So Britain is out of the European Union. How do we get rid of all that pesky EU legislation on standards, the environment, workers’ rights, consumer law etc etc that has been holding back Global Britain? A disturbing prospect has arisen of a bonfire of legal rights currently held by British citizens that could be brought about on little more than the say-so of government ministers. No parliamentary debate, little likelihood of votes by MPs, rights lost by administrative order or government “Henry VIII” powers, rather than new laws passing through both Houses of Parliament.
Here is the plan: Given there are many legal rights enshrined in UK law that derive from the European Union and which remain in effect post-Brexit, an efficient way must be found to comb through them and disapply them where necessary. It could take mammoth parliamentary sessions passing complex repealing legislation. Instead, and rather chillingly, Conservative barrister Martin Howe QC (among others) has said ministers should be “given powers” to disapply them bit by bit as and when it is deemed appropriate.
So Parliament could be asked to pass a piece of primary legislation , a “Brexit Freedoms Bill”, handing those powers to ministers, in other words allowing the ministers to repeal or disapply European law at will through secondary (delegated) legislation, probably statutory instruments (see below). It will be “the quickest way of taking the necessary decisions … to reemploy or replace them” Howe told BBC Radio 4’s Unreliable Evidence 14 Sept 2016.
But giving such powers to the Government could leave whole areas of law at the mercy of ministers including employment and equality rights, privacy and consumer rights, environmental law, copyright protections, safety law, food hygiene and many laws affecting business. It is difficult to establish how much British law is driven by the EU but FullFact.org says this:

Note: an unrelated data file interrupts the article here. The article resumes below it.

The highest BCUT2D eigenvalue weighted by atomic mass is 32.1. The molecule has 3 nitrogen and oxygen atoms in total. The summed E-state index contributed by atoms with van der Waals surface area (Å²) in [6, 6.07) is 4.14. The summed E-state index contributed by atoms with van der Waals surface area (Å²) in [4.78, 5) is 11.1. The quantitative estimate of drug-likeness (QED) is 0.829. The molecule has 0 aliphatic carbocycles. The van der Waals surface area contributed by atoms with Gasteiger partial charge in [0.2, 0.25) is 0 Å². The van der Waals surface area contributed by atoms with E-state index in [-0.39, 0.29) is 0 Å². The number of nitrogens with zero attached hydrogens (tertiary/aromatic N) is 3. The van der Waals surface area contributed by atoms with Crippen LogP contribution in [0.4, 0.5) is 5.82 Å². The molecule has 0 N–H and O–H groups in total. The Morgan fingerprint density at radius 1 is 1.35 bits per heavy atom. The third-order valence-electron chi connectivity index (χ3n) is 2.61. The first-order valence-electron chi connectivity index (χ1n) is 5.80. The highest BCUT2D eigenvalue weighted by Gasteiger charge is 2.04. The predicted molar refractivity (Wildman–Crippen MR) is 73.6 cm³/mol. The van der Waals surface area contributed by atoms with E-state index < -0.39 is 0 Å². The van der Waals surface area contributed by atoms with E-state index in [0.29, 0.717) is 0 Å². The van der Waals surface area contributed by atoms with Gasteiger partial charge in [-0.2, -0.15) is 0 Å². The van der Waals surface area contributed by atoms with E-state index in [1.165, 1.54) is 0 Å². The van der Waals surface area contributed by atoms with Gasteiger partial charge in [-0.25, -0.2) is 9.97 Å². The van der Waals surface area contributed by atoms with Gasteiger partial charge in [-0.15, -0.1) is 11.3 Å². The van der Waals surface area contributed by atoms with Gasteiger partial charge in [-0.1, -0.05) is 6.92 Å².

“An estimated 13% of Acts [primary legislation] and Statutory Instruments have an EU influence, whereas that rises to 62% when EU regulations are included in addition to Acts and Statutory Instruments.”
So, if all this were open to repeal or amendment by delegated legislation, MPs may as well go home for the duration. There will be hardly any other business, and in effect the Government will be able to pass wholly new legislation in large areas of law – presumably not quite the victory for the sovereignty of Parliament (not Government) that some Brexiters said they wanted. The proposal is constitutionally dubious, impractical – and wholly oppressive.
But would this idea even make sense? In particular what about all the EU law that is not part of the 13% that has been rendered into British legislation – the Regulations, Decisions and rulings of the Court of Justice of the European Union at Luxembourg? If FullFact is right, this must make up getting on for 40% of UK law – yet it is not written into our legislation and so can’t obviously be “repealed” by Parliament or government ministers. What will happen to it all? Read the rest of this entry